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Book Review: 'The Help' by Kathryn Stockett

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❶She is surrounded by some nice revelations as well. But, this is only the backdrop of the story.

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At the end of the novel, what final words does Aibileen want Mae Mobley to remember?

Skeeter does not believe that Constantine would leave her like this; she knows something is wrong and believes that information will eventually come out. Everyone Skeeter asks about the unexpected disappearance of Constantine pretends it never happened and avoids giving her any real answers. She decides with the assistance of a publisher that she wants to reveal the truth about being a colored maid in Mississippi.

Skeeter struggles to communicate with the maids and gain their trust. The dangers of writing a book about African Americans speaking out in the South during the early s hover constantly over the three women.

Elaine Stein had also suggested to Skeeter that she find a subject to write about which she can be dedicated to and passionate about. Skeeter realizes that she wants to expose to the world in the form of a book the deplorable conditions the maids in the South endure in order to barely survive.

Aibileen finally agrees to tell her story. Minny, despite her distrust of whites, eventually agrees as well, but she and Aibileen are unable to convince others to tell their stories. Skeeter researches several laws governing what blacks still can and cannot do in Mississippi, and her growing opposition to the racial order results in her being shunned by her social circle.

The other maids decide that they are willing to take a chance with their jobs, and their safety, and join the book project. Not all the stories are negative, and some describe beautiful and generous, loving and kind events; while others are cruel and even brutal. A film adaptation of The Help was released on August 10, The film also received three other Academy Award nominations: From Wikipedia, the free encyclopedia.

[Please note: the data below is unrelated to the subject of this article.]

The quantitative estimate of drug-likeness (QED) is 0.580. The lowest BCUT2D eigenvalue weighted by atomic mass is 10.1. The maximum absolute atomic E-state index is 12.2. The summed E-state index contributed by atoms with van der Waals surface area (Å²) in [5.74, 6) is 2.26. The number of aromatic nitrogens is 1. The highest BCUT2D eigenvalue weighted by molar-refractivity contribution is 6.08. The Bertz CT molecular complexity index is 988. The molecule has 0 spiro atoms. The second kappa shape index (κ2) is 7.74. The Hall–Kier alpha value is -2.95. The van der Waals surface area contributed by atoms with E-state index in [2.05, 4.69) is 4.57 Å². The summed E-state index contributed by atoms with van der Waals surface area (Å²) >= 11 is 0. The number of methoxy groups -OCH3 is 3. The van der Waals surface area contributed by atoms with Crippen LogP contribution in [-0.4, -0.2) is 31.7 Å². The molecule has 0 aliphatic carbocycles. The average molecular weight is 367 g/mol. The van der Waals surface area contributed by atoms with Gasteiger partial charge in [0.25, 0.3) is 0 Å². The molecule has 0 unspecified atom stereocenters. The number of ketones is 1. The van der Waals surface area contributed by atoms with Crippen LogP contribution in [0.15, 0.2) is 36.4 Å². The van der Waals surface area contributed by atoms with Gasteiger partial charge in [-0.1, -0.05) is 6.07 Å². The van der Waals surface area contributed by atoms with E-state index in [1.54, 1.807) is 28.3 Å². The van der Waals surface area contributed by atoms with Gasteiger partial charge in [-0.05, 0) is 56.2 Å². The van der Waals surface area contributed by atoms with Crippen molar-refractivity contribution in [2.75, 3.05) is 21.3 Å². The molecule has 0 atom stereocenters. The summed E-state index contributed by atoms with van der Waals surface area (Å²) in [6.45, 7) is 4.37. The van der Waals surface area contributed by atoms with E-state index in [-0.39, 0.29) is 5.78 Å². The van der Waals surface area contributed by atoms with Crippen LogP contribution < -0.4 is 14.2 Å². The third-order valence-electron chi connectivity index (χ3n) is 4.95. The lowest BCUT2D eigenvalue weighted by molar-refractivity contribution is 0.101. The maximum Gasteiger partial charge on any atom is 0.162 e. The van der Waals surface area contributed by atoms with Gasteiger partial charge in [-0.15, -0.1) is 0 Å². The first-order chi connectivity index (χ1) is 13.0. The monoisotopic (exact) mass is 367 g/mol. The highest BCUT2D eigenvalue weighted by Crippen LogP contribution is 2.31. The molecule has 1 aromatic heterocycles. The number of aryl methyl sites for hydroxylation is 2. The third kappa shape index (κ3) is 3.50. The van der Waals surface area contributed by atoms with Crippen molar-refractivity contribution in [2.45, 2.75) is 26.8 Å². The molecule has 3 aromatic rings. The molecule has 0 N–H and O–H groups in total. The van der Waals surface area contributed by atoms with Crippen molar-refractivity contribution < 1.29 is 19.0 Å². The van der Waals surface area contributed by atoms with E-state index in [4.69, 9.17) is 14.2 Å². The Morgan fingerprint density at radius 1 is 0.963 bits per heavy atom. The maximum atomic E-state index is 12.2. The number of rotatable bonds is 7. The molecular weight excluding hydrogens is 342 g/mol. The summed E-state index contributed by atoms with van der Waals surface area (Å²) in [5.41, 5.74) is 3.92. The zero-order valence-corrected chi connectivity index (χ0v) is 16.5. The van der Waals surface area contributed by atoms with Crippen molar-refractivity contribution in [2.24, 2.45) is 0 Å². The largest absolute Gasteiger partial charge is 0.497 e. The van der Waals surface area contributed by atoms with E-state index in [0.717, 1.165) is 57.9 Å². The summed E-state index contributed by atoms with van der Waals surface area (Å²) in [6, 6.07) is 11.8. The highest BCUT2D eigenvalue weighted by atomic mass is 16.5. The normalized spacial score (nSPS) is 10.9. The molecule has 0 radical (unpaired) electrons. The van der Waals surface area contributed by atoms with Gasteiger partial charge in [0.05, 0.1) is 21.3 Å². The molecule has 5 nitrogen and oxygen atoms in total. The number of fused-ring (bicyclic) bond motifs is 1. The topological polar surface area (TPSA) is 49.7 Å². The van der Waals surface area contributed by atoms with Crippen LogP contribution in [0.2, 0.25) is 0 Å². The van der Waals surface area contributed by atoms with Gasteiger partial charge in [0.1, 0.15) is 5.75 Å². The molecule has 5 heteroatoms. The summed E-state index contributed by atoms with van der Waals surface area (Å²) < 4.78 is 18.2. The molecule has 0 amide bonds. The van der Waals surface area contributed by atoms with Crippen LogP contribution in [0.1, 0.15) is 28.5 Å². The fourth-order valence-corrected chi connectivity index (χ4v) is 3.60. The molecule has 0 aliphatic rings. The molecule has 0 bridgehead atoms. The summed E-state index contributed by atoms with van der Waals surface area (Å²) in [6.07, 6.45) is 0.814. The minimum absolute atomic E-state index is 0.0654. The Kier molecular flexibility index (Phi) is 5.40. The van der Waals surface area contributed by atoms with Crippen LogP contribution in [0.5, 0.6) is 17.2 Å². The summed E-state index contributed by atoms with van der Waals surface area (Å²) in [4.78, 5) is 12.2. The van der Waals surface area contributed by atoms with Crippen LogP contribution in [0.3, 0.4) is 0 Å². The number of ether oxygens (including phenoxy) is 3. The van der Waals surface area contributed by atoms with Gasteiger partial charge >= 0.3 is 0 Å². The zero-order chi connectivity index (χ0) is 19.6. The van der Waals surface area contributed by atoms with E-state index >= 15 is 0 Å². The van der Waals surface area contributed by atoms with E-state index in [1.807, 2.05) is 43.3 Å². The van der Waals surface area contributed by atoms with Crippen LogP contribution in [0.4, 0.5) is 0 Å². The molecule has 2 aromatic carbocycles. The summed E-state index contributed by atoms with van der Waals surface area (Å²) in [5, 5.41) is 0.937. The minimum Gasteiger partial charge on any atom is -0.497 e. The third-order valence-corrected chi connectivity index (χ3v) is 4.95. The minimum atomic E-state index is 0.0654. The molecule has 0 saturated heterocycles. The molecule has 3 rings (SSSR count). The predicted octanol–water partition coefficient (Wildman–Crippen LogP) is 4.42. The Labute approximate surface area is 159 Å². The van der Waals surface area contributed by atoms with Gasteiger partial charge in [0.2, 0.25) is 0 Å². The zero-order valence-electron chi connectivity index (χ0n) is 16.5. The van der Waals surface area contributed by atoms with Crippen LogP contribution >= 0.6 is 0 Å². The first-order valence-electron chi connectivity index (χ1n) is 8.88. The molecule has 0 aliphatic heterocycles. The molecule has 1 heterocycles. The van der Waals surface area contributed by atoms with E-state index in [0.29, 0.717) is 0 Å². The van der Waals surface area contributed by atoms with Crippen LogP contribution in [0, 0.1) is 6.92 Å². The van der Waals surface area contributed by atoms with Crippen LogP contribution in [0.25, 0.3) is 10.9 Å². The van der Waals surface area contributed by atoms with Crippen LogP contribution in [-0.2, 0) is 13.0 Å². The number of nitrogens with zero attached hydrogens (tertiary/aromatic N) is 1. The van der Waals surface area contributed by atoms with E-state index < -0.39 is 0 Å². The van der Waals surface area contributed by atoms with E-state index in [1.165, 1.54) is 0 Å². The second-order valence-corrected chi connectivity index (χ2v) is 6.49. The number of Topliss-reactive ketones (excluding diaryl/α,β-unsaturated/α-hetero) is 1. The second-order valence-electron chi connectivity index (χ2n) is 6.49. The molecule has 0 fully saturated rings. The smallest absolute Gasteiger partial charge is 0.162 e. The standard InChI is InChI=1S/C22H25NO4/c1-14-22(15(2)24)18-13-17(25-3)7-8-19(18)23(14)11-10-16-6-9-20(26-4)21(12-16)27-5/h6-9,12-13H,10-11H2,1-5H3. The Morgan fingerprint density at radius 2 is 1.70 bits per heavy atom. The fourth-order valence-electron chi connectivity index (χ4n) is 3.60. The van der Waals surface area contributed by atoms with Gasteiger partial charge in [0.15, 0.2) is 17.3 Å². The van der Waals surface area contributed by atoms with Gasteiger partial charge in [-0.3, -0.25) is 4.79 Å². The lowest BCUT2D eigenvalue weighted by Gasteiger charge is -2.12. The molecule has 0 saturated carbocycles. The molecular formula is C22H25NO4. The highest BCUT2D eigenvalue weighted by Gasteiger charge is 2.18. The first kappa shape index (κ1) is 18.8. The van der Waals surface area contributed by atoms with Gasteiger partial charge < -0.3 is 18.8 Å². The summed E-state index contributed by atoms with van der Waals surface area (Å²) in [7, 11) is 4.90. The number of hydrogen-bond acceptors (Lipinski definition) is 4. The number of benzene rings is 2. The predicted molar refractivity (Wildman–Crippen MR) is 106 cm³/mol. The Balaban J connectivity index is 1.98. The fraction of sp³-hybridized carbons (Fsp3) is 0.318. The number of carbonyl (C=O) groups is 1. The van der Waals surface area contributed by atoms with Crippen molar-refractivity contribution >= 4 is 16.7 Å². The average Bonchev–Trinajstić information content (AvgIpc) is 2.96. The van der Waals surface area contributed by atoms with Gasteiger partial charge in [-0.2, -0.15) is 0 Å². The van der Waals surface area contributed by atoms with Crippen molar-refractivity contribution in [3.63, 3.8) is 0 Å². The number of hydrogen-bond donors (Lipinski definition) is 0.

This article is about the novel. That is not what I got. But the pages turned, and when I next looked up at the clock, a few hours had passed and I was well on my way to the halfway point.

There are countless trite episodes in The Help , standard plot fillers that can be found in both heaving Harlequin romances and sucky Oprah Book Club fodder. But there are more moments of striking beauty, humanity, and humor, even if the ending is a bit of a cop-out. Is The Help Great Literature? Is it a fast and enjoyable read? So congratulations, Whitey McWhiterson, I wound up not hating your book.

And God knows I tried. View all 39 comments. Jun 17, Annalisa rated it it was amazing Recommended to Annalisa by: Here is an illustrative tale of what it was like to be a black maid during the civil rights movement of the s in racially conflicted Mississippi. Stockett includes this quote by Howell Raines in her personal except at the end of the novel: There is no trickier subject for a writer from the South than that o Here is an illustrative tale of what it was like to be a black maid during the civil rights movement of the s in racially conflicted Mississippi.

There is no trickier subject for a writer from the South than that of affection between a black person and a white one in the unequal world of segregation. For the dishonesty upon which a society is founded makes every emotion suspect, makes it impossible to know whether what flowed between two people was honest feeling or pity or pragmatism.

I did not expect this book to hit so close to home. After all, I did not grow up in the South and completely missed the racial mind shift in the country.

And I did grow up in South America with a maid trying to keep herself out of poverty by making our crazy family happy. As much as we loved her, I can see so many of the pitfalls from these complex relationships in my own history. I know our maid was stuck between pleasing my mother and raising us the way she believed appropriate. She had absolutely no power, and yet she was all powerful to shape and mold us.